TAMPA, Fla. — While many students went back to school earlier in 2021, some have been learning remotely for more than a year now.
And with most counties here in the Tampa Bay area heading back into the classroom this fall, now may be the last parents have to really watch how their children learn.
Since the pandemic began, the nonprofit Children and Adults with Attention-Deficit Hyperactivity Disorder has seen a 62-percent increase in calls to their helpline regarding ADHD.
As a parent or guardian, it’s good to know there are certain things you can look for in your child if you believe they have ADHD.
ADHD, or Attention Deficit Hyperactivity Disorder, is defined as a disorder marked by an ongoing pattern of inattention and/or hyperactivity-impulsivity that interferes with functioning or development by the National Institute of Mental Health.
Most cases are diagnosed in a child’s elementary school years. It may be more common than you might think: nine percent of kids in the US have it.
If you think your student may be one of them, here are some things you should look for according to the National Institute of Mental Health.
Is your child missing details and making careless mistakes, having trouble with sustaining attention in things like schoolwork and in play, and being easily distracted by unrelated thoughts or things?
The NIMH also says that kids with ADHD may also fidget and squirm, leave their seats when they’re not supposed to, as well as talk non-stop.
According to Dr. William Kronenberger from Riley Children's Hospital, "Every child is going to fidget. Every child is going to have attention problems… at times. The question is: is it unusual, and does it affect their daily functioning and so you start by watching your child."
If you’re noticing these symptoms in your child, here’s what you can do.
First, get a doctor’s diagnosis. A pediatrician, psychologist or psychiatrist with a background in ADHD will need to do a comprehensive evaluation.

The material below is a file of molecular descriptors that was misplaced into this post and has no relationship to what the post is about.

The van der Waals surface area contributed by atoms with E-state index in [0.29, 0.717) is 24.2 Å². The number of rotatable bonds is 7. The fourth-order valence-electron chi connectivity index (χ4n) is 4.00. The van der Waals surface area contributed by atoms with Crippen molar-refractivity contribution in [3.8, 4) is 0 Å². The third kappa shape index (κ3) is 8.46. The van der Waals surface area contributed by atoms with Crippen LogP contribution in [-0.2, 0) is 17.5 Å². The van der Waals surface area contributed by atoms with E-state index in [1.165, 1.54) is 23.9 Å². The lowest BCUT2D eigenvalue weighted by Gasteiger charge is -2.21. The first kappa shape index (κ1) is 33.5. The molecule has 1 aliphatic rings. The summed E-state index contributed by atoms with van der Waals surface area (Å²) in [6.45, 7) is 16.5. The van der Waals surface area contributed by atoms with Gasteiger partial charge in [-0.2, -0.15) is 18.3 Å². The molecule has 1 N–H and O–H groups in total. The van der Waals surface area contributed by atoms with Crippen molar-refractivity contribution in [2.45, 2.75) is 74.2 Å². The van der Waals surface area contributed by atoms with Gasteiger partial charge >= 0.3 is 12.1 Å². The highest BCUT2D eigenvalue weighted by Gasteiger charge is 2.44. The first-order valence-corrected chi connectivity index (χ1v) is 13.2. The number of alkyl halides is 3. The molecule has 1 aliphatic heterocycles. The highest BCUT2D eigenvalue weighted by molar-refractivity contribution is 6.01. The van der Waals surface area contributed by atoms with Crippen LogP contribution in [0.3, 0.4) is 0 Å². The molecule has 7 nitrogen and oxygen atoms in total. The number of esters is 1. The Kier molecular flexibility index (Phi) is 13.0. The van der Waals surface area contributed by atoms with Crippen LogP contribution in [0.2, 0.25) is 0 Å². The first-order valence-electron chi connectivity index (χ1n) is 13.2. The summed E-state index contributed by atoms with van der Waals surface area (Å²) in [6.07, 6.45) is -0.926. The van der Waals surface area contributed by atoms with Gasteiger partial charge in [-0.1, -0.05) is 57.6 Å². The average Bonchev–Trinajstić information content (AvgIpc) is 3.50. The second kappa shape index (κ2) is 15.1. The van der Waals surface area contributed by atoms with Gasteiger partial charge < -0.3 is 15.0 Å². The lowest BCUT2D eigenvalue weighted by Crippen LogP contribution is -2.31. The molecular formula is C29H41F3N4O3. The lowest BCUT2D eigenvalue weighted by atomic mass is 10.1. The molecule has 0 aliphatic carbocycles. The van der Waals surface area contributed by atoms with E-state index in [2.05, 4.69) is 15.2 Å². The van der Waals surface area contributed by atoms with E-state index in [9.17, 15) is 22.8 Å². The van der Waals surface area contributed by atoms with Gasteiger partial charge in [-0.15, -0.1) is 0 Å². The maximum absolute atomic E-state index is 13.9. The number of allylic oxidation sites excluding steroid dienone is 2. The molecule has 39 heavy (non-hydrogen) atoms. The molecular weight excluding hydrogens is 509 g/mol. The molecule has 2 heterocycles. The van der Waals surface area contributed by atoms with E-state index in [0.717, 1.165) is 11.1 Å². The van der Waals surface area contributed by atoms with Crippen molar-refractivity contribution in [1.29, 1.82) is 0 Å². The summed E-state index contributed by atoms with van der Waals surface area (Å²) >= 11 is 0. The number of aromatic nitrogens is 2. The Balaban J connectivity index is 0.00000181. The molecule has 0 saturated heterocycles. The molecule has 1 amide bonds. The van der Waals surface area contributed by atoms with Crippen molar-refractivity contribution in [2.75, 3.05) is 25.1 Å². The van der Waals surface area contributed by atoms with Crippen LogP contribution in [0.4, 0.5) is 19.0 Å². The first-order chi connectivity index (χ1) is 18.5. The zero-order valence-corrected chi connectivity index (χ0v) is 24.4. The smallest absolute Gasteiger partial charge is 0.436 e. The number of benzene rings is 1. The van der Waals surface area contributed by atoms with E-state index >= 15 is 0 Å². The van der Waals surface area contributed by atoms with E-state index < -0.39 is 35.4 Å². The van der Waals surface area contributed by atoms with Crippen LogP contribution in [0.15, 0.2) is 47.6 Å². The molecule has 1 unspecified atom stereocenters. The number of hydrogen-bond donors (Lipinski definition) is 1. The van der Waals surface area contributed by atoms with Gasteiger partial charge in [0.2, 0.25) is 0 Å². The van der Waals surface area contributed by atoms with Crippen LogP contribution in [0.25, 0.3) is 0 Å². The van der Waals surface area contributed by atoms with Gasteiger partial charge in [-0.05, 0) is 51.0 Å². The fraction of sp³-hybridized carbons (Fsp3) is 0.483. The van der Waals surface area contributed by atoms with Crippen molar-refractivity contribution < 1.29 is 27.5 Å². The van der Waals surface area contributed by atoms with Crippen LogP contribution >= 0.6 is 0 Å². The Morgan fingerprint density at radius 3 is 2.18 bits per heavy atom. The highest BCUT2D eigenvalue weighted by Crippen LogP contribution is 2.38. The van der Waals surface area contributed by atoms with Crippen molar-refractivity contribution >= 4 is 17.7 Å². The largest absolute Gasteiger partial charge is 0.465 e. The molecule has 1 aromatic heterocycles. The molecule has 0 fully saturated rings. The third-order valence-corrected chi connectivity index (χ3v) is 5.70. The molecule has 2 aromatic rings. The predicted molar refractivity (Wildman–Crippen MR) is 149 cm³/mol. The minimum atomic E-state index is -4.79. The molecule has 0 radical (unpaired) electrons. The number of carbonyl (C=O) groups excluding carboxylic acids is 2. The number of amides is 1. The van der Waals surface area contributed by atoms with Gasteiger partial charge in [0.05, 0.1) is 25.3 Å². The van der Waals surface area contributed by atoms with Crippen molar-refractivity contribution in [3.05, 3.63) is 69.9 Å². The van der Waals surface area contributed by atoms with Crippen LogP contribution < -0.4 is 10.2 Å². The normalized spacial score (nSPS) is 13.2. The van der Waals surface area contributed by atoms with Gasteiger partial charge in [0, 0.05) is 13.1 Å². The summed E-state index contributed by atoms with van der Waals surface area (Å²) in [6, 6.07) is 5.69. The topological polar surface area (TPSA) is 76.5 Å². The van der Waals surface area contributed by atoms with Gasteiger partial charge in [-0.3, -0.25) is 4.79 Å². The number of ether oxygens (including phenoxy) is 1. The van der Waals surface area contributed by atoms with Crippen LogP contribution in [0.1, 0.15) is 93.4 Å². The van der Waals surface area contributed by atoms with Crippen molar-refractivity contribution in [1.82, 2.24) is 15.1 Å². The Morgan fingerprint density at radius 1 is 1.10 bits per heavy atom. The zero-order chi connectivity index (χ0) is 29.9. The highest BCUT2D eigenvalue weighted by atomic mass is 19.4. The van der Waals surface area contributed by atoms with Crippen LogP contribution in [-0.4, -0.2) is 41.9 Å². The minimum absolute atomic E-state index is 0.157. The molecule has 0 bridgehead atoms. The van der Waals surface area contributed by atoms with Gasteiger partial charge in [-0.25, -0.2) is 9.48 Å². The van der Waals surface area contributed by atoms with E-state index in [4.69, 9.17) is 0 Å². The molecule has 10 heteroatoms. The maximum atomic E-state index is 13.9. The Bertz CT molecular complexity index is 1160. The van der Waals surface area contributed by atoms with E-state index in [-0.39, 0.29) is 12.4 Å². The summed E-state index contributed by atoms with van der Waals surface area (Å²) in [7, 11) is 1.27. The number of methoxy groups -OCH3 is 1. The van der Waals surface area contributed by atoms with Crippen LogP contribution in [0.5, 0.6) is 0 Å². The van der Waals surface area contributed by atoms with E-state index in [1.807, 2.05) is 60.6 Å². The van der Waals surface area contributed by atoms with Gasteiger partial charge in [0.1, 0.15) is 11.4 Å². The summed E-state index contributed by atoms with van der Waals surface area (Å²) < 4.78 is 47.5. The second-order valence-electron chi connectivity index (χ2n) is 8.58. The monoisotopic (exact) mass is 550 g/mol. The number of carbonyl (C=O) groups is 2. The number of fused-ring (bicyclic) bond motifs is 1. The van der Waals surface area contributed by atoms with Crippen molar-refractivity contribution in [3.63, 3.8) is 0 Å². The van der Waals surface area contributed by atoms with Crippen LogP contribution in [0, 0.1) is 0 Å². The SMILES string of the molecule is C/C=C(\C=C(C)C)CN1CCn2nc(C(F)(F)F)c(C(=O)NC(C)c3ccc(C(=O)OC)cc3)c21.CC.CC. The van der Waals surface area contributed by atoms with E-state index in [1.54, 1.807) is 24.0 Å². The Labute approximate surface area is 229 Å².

They’ll determine if your child’s symptoms of inattention and/or hyperactivity-impulsivity are chronic or long-lasting. They’ll also look at whether the symptoms impair the child’s functioning, causing them to fall behind development for their age.
While there is no cure for ADHD, there are multiple treatment options.
According to the NIMH, these treatments will help reduce symptoms and improve functioning.
First, you have medication. The most common type is a stimulant. It works by increasing brain chemicals, which play major roles in thinking and attention.
You’ll need to work with your child’s doctor to find the right combination of medications and dosages. Be patient, this can take time.
If your child has bothersome side effects or a stimulant medication isn’t effective your doctor may opt to use non-stimulant medications.
There are also a variety of psychotherapies and psychosocial interventions.
And it’s more than just treating the physical.
Your child may be feeling frustrated, angry and may even blame themselves. That’s where mental health counselors can help both your child – and your family.
There are behavior therapies that can help to change behaviors associated with ADHD. Children can also learn to be accepting of their thoughts and feelings and improve focus in therapy.
There’s family therapy and parenting skills training. Parents will learn better ways to handle disruptive behaviors and ways to reward positive behaviors.
According to Dr. Trevor Bixler from Boys Town, "I think on average a child with ADHD needs more reinforcement, in other words more carrots to work for so to speak, more motivators than youth who do not have ADHD and that's been much harder with online learning."
There are also support groups for families to connect with others with similar concerns.
Here locally in the Tampa Bay area, there are counseling centers and behavioral health specialists that can help with evaluations, counseling and coaching.
And keep in mind that many of those therapies can be done virtually.
A good first step if you’re noticing ADHD symptoms in your child is to contact their primary care doctor. They can point you in the right direction of an evaluation and treatment from a behavioral health specialist.
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